In the great house on Superior Street, Agnes Morley learned how to arrange a formal dining room. For the rest of her life, she always put damask cloths and napkin rings on her own table. Irish servant girls gleaned a sense of social currency along with the wages they earned in wealthy homes, learning what sort of books, music, and manners belonged in a respectable family's home--and, more significantly, just how much an American education could buy.

The Irish on both sides of the Atlantic put a premium on education, for daughters as well as for sons. Few of Bridget's daughters worked in service; they were secretaries, teachers, and nurses, who entered the white-collar world a generation before their brothers did, according to Janet Nolan, an historian at Loyola University of Chicago. Most better-paying jobs open to women in the late 19th century required at least a four-year high school education, and girls often stayed in school longer than their brothers. By 1910, one-fifth of all public school teachers in Northern cities--and one-third of those in Chicago--were Irish-American women. Miss Sweeneys, Miss Murphys, and Miss Sullivans would remain a prominent presence in urban school systems for decades.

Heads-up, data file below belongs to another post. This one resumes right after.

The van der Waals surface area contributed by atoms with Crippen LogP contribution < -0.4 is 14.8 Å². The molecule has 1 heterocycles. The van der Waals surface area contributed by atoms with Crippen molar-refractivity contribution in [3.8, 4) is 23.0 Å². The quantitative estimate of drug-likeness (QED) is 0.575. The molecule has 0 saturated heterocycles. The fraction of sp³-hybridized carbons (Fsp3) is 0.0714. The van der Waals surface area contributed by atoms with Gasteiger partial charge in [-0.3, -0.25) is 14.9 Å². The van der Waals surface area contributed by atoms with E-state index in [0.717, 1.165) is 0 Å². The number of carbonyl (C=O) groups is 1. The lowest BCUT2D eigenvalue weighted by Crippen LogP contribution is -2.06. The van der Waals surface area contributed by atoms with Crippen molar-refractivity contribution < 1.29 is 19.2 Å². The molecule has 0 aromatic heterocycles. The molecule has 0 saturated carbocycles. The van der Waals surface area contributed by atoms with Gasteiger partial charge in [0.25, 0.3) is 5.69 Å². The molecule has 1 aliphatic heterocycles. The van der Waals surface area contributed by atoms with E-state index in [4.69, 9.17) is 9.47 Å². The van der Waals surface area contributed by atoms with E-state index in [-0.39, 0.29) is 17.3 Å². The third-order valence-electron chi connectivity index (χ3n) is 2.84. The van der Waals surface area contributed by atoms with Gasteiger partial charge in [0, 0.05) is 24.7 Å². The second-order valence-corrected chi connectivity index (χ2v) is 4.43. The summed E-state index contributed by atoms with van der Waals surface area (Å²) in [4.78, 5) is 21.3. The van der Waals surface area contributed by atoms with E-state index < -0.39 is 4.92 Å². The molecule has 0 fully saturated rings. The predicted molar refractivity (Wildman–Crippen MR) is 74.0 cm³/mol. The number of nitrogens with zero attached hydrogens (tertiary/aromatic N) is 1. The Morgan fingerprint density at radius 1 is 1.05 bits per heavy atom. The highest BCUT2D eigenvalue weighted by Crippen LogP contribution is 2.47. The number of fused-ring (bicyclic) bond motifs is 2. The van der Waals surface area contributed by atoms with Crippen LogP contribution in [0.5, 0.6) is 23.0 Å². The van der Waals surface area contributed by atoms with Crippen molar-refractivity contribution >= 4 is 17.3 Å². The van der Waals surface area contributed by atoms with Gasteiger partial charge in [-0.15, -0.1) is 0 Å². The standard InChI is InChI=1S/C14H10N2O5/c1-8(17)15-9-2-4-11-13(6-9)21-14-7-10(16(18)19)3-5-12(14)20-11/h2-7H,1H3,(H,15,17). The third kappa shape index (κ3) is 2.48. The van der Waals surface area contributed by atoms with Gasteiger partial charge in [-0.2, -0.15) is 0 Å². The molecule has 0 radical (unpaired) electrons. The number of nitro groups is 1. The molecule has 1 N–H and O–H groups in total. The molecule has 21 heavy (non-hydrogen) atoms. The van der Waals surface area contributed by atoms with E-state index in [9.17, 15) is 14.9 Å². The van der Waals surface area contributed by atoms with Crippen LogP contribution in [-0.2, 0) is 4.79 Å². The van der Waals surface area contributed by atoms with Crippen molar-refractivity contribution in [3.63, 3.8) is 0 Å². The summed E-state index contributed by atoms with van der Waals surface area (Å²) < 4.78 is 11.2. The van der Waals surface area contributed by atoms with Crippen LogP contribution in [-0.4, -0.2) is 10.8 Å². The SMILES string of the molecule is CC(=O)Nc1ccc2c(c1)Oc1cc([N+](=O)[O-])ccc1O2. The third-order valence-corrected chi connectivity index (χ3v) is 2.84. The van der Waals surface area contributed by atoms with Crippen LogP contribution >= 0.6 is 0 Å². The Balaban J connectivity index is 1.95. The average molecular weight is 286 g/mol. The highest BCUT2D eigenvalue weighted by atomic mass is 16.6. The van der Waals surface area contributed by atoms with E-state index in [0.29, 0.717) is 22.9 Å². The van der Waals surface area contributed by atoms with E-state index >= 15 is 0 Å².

Irish women could also be found at the vanguard of the American labor movement in the 19th century. In 1867, after her husband and four small children died in a yellow fever epidemic, Mary Harris "Mother" Jones supported herself as a Chicago dressmaker. "Sewing for the lords and barons who lived in magnificent houses on Lake Shore Drive" while "poor, shivering wretches, jobless and hungry" walked along the frozen lakefront in sight of their windows radicalized her, she wrote in her autobiography, and she soon became a formidable champion of the downtrodden. She once led a band of children to the steps of the New York governor's summer home on Long Island to draw attention to child labor practices; on another occasion, she rallied miners' wives wielding mops and brooms to protest conditions in the mines.

A fabled figure who lived to be 100, Mother Jones is the best known of a cohort of Irish women at the forefront of the labor movement: teachers' union organizers Kate Kennedy in San Francisco and Margaret Haley and Catharine Goggins in Chicago; Mary Kenney O'Sullivan, who was recruited by Samuel Gompers to be the first woman organizer of the American Federation of Labor; Leonora O'Reilly, who led the Women's Trade Union League's 1911 campaign for reform after the Triangle Shirtwaist Factory fire, and whose public speaking skills were considered so extraordinary that one journalist compared her to the evangelist Billy Sunday.